I’ve been eager to shake up my classroom literature circles. Sometimes, it is easy to fall into a routine rut: assign some chapters to be read, passages to be annotated, literary techniques to be identified. As we read Octavia Butler’s Parable of the Sower, I thought about what it meant for Lauren Olamina to come of age in the dystopian setting of Robledo—specifically, how her approach to survival is at odds with how her neighbors in the walled community approach it. Wishing to “build a future that makes sense,” Lauren refuses to settle for band-aid solutions that fail to address root causes.
As my class discusses what adolescence looks like in the novel’s bleak dystopian world, we think about what it means to come of age with a sense of well-being, with nurture and support available to young people as they move toward greater independence. This train of thought led me to thinking about the influence of picture books: how important it is to have access to stories at an early age, when we’re just starting to make sense of our place in everything. In a post from last spring, I described how a picture book helpfully anchored a case study research investigation with my students. In this post, I’ll share steps for building literature circle discussions around picture books deliberately put into conversation with Parable of the Sower. This exercise helped my students take ownership of our unit direction, as their noticings and questions became the driver of our class discussions.
Step One: Getting to Know their Picture Books
For the first read-through, the groups designated a member to do the read-aloud, who would make sure to display the pages to the group before turning each page. Then each member would process the picture book contents through a “head, heart, gut” activity:
- Head: What did the story make you think of?
- Heart: How did it make you feel? (Specifically, HOW did it do that? Through illustration style, repetition, memorable characters, etc.?)
- Gut: What resonates with you? (Something that resonates with you is similar to something you already think or believe.)
What became clear from listening to my students discuss their first impressions of their picture book was that thinking about it alongside Butler’s novel allowed them to zoom in. Thrown against a new backdrop, important details of the novel became more noticeable. Through reading about Isatou Ceesay’s effort to recycle the plastic bags that were polluting her community, one group better understood how Lauren’s coming-of-age journey occurs as the disintegrating United States faces converging environmental and economic crises. The accumulating plastic bags reminded them of a striking metaphor from the novel: the “land sharks” waiting to find a way into the walled community. Both Isatou and Lauren are able to foresee and are willing to address problems that will only snowball.
Step Two: Exploring Picture Book Elements
For a second read-through, groups designated a different member to read the story and flip the pages while everyone looked carefully at the elements of a picture book that might be overlooked: its title, cover, endpapers, gutter, typography, color, and illustration style. After they considered these elements, I asked them to make connections with some aspect of Butler’s novel. Then, each group wrote a bank of connections on a poster chart to be displayed throughout the rest of the unit.
While flipping the pages of Outside In, one student noticed that the illustrator uses warm and bright colors when describing the outdoors and darker colors when describing indoor scenes. He explained that these color associations usually are reversed in his head. His group made the connection that the walled community in Butler’s novel is the so-called “safer” place compared to the outside. The illustrator’s use of color helped my students deem the boundary between safe and threatening places in the novel to be illusory. Nevertheless, this group interestingly described “outside” as a type of ally in both books. The picture book’s representation of “outside” connects it with the possibility of its readers’ increased social-emotional wellness and overlaps with Lauren’s vision of a safer place up north where she can establish her Earthseed community.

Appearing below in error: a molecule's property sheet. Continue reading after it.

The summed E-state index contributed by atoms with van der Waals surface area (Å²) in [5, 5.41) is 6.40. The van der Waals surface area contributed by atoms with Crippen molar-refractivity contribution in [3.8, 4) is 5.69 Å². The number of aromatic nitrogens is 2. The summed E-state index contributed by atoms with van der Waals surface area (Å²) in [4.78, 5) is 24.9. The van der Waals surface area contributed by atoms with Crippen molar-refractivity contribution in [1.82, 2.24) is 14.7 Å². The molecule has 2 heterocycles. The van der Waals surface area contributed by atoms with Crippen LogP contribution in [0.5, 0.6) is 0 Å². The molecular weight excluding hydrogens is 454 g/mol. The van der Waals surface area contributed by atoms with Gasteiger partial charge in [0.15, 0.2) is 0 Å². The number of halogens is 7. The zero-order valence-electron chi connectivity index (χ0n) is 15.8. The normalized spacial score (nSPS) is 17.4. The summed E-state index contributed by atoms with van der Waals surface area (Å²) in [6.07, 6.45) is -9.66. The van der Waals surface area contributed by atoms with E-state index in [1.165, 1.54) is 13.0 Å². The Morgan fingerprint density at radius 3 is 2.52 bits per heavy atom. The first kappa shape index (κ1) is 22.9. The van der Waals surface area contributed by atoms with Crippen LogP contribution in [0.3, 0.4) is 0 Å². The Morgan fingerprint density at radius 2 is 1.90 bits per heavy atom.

Step Three: Documenting Emerging Questions
The ongoing usefulness of the text juxtaposition became clear once my students began to connect picture book imagery and words with thematic ideas they had identified in the novel. The student group reading Because of an Acorn had identified change and growth as key thematic ideas that spoke both to Lauren’s coming-of-age journey and the necessary mental adjustment the Robledo community needs to make in order to survive. Flipping through the picture book pages, my students observed how the illustrated interconnected layers of an ecosystem demonstrate so clearly the cause-and-effect dynamics that are always taking place. As a result of juxtaposing the texts, this student group generated these questions, which they used to lead discussion in subsequent classes.
- How does an acorn’s life cycle relate to Lauren’s life?
- How does the idea of a forest become similar to the change Lauren is trying to seed within her community?
- What role does change play in a young person’s coming-of-age journey?
The visual stimuli enjoyed through these text juxtapositions helped my students more fully grasp concepts as they thought together. For more ideas on how to teach Butler’s Parable of the Sower, see my post from last year.
How do you bring picture books into your classroom? What strategies do you use to make the most out of literature circles? Share your reflections in the comments below or find me on Twitter @dispatches_b222.
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